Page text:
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Globalization and Complementary Policies: Poverty Impacts in Rural Zambia

Listed author(s):
  • Jorge F. Balat
  • Guido Porto

In this paper, we have two main objectives: to investigate the links between globalization and poverty observed in Zambia during the 1990s, and to explore the poverty impacts of non-traditional export growth. We look at consumption and income effects separately. On the consumption side, we study the maize marketing reforms and the elimination of maize subsidies. We find that complementary policies matter: the introduction of competition policies at the milling industry acted as a cushion that benefited consumers but the restriction on maize imports by small-scale mills hurt them. On the income side, we study agricultural export growth to estimate income gains from international trade. The gains are associated with market agriculture activities (such as growing cotton, tobacco, hybrid maize) and rural labor markets and wages. We find that by expanding trade opportunities Zambian households would earn significantly higher income. Securing these higher levels of well-being requires complementary policies, like the provision of infrastructure, credit, and extension services.

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File URL: http://www.nber.org/papers/w11175.pdf
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Paper provided by National Bureau of Economic Research, Inc in its series NBER Working Papers with number 11175.

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Date of creation: Mar 2005
Publication status: published as Jorge F. Balat & Guido G. Porto, 2007. "Globalization and Complementary Policies: Poverty Impacts on Rural Zambia," NBER Chapters, in: Globalization and Poverty, pages 373-416 National Bureau of Economic Research, Inc.
Handle: RePEc:nbr:nberwo:11175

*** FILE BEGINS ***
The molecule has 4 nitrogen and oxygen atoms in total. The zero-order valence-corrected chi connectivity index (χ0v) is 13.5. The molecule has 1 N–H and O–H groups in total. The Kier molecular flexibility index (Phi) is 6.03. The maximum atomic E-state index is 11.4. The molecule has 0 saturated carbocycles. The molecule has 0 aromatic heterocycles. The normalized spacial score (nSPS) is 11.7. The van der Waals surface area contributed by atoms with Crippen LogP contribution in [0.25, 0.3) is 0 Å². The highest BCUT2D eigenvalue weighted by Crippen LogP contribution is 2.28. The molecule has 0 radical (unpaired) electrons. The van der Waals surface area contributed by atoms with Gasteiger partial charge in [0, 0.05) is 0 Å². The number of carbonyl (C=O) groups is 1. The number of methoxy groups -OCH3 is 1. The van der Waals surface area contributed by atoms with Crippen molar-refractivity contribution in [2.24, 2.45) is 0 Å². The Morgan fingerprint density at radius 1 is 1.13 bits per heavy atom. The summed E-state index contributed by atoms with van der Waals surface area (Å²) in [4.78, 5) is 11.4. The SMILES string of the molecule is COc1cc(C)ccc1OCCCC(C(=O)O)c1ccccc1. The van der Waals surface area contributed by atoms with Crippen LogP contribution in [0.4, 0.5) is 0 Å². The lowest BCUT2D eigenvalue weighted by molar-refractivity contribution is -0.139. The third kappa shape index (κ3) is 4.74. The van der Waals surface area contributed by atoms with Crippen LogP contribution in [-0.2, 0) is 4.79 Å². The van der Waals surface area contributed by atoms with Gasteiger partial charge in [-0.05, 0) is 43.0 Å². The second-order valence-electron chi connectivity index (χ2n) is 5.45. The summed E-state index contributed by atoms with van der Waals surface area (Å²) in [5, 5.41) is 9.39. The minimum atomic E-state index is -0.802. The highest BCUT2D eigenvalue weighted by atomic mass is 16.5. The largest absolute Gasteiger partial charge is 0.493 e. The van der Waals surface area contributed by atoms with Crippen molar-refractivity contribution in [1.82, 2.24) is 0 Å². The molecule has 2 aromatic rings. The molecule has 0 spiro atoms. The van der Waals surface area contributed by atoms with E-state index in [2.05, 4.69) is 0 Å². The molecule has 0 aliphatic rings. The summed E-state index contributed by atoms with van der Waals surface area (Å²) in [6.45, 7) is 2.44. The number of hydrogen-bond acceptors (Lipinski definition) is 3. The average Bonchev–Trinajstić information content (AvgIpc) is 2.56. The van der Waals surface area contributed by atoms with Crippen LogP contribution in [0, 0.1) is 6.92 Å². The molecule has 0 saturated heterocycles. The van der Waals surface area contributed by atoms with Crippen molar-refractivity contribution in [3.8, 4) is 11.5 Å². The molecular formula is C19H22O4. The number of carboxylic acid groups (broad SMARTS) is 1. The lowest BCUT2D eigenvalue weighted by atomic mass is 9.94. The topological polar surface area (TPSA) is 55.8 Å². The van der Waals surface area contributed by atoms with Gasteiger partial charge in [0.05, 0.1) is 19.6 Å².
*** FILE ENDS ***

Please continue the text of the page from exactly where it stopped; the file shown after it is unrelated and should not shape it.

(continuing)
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  1. Deaton, Angus, 1990. "Price elasticities from survey data : Extensions and Indonesian results," Journal of Econometrics, Elsevier, vol. 44(3), pages 281-309, June.
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  3. L. ALAN WINTERS & NEIL McCULLOCH & ANDREW McKAY, 2015. "Trade Liberalization and Poverty: The Evidence So Far," World Scientific Book Chapters,in: Non-Tariff Barriers, Regionalism and Poverty Essays in Applied International Trade Analysis, chapter 14, pages 271-314 World Scientific Publishing Co. Pte. Ltd..
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  7. Porto, Guido G., 2005. "Informal export barriers and poverty," Journal of International Economics, Elsevier, vol. 66(2), pages 447-470, July.
  8. Irene Brambilla & Guido G. Porto, 2005. "Farm Productivity and Market Structure. Evidence From Cotton Reforms in Zambia," Working Papers 919, Economic Growth Center, Yale University.
  9. Rajeev H. Dehejia & Sadek Wahba, 2002. "Propensity Score-Matching Methods For Nonexperimental Causal Studies," The Review of Economics and Statistics, MIT Press, vol. 84(1), pages 151-161, February.
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  11. LaLonde, Robert J, 1986. "Evaluating the Econometric Evaluations of Training Programs with Experimental Data," American Economic Review, American Economic Association, vol. 76(4), pages 604-620, September.
  12. Julie Litchfield & Neil McCulloch, 2003. "Poverty in Zambia: Assessing the Impacts of Trade Liberalisation in the 1990s," PRUS Working Papers 16, Poverty Research Unit at Sussex, University of Sussex.
  13. Deaton, Angus, 1989. "Rice Prices and Income Distribution in Thailand: A Non-parametric Analysis," Economic Journal, Royal Economic Society, vol. 99(395), pages 1-37, Supplemen.
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